COLLECTIVE BARGAINING: Bill Gets Tepid Reaction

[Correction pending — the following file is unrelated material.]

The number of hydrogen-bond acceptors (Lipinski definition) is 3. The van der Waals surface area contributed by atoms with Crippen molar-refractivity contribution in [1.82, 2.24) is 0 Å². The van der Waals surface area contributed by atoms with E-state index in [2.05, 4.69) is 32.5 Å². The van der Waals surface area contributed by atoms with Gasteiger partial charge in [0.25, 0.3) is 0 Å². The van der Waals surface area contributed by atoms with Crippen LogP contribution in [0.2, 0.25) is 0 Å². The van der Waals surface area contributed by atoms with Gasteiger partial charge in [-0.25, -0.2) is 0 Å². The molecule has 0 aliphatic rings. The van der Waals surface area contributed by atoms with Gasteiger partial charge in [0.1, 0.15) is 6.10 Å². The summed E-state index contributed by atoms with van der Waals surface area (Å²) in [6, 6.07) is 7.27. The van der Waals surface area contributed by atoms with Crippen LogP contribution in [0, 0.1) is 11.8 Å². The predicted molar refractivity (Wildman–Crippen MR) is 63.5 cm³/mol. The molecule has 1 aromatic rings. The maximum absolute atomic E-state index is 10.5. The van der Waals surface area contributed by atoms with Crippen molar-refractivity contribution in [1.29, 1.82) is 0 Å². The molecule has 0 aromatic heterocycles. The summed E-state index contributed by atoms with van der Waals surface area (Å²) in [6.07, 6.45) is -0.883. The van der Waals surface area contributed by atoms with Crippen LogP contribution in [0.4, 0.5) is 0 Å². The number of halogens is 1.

With the House scheduled today to debate a controversial bill that would grant physicians an antitrust exemption so they can collectively bargain with health plans, Clinton administration officials declined to take a stand on the measure, CongressDaily/A.M. reports. Although it has called the Quality Health Care Coalition Act "anti-consumer," the administration has officially taken a pass on the bill, "presumably to avoid a fight with the AMA," its chief ally in the patients' bill of rights debate. Last Friday, however, Assistant Attorney General Joe Klein, head of the Justice Department's Antitrust Division, called the bill "a bad idea," noting that it "would allow doctors to cartelize in terms of their seller power." The proposal, sponsored by Rep. Tom Campbell (R-Calif.), has also raised concern among GOP members. "What's going to be the fallout of this bill is a marked increase in cost, and no increase in quality," Rep. Tom Coburn (R-Okla.) argued. He also plans to propose two amendments: one would prohibit physicians from using their bargaining power to force health plans to provide abortion services and the other would limit the antitrust exemption to Campbell's home state of California (Rovner/Earle, 5/25).This is part of the California Healthline Daily Edition, a summary of health policy coverage from major news organizations. Sign up for an email subscription.